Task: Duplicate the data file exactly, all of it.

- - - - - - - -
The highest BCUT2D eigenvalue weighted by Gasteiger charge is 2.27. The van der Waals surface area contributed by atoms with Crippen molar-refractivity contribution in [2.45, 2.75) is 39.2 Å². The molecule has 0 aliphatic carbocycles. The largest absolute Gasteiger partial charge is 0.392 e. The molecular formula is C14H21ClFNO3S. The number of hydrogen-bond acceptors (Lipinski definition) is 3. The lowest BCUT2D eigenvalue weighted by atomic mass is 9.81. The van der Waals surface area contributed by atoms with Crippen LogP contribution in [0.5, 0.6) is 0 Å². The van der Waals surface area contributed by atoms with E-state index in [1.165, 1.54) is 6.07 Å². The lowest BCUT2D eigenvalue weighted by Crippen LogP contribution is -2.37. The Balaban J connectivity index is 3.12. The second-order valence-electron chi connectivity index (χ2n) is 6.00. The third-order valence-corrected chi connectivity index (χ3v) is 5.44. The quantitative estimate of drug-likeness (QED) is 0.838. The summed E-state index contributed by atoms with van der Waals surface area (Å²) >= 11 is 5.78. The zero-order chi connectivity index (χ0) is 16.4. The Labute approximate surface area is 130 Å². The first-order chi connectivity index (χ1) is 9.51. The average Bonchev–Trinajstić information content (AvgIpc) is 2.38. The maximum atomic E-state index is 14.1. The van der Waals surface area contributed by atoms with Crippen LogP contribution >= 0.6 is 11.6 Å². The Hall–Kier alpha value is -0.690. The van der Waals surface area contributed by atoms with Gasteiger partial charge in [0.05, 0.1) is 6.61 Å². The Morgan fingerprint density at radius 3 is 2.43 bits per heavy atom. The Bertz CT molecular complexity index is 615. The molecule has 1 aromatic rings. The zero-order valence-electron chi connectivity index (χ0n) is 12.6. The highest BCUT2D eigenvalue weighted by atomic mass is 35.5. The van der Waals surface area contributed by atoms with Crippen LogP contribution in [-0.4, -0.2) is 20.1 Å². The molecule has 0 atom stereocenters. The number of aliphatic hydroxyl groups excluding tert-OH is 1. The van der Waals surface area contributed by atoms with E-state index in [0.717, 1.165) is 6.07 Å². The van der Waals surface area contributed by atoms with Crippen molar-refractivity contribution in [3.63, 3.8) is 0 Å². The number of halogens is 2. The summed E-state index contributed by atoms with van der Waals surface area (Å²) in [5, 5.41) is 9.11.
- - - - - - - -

The highest BCUT2D eigenvalue weighted by Gasteiger charge is 2.27. The van der Waals surface area contributed by atoms with Crippen molar-refractivity contribution in [2.45, 2.75) is 39.2 Å². The molecule has 0 aliphatic carbocycles. The largest absolute Gasteiger partial charge is 0.392 e. The molecular formula is C14H21ClFNO3S. The number of hydrogen-bond acceptors (Lipinski definition) is 3. The lowest BCUT2D eigenvalue weighted by atomic mass is 9.81. The van der Waals surface area contributed by atoms with Crippen LogP contribution in [0.5, 0.6) is 0 Å². The van der Waals surface area contributed by atoms with E-state index in [1.165, 1.54) is 6.07 Å². The lowest BCUT2D eigenvalue weighted by Crippen LogP contribution is -2.37. The Balaban J connectivity index is 3.12. The second-order valence-electron chi connectivity index (χ2n) is 6.00. The third-order valence-corrected chi connectivity index (χ3v) is 5.44. The quantitative estimate of drug-likeness (QED) is 0.838. The summed E-state index contributed by atoms with van der Waals surface area (Å²) >= 11 is 5.78. The zero-order chi connectivity index (χ0) is 16.4. The Labute approximate surface area is 130 Å². The first-order chi connectivity index (χ1) is 9.51. The average Bonchev–Trinajstić information content (AvgIpc) is 2.38. The maximum atomic E-state index is 14.1. The van der Waals surface area contributed by atoms with Crippen LogP contribution >= 0.6 is 11.6 Å². The Hall–Kier alpha value is -0.690. The van der Waals surface area contributed by atoms with Gasteiger partial charge in [0.05, 0.1) is 6.61 Å². The Morgan fingerprint density at radius 3 is 2.43 bits per heavy atom. The Bertz CT molecular complexity index is 615. The molecule has 1 aromatic rings. The zero-order valence-electron chi connectivity index (χ0n) is 12.6. The highest BCUT2D eigenvalue weighted by atomic mass is 35.5. The van der Waals surface area contributed by atoms with Crippen LogP contribution in [-0.4, -0.2) is 20.1 Å². The molecule has 0 atom stereocenters. The number of aliphatic hydroxyl groups excluding tert-OH is 1. The van der Waals surface area contributed by atoms with E-state index in [0.717, 1.165) is 6.07 Å². The van der Waals surface area contributed by atoms with Crippen molar-refractivity contribution in [3.63, 3.8) is 0 Å². The number of halogens is 2. The summed E-state index contributed by atoms with van der Waals surface area (Å²) in [5, 5.41) is 9.11.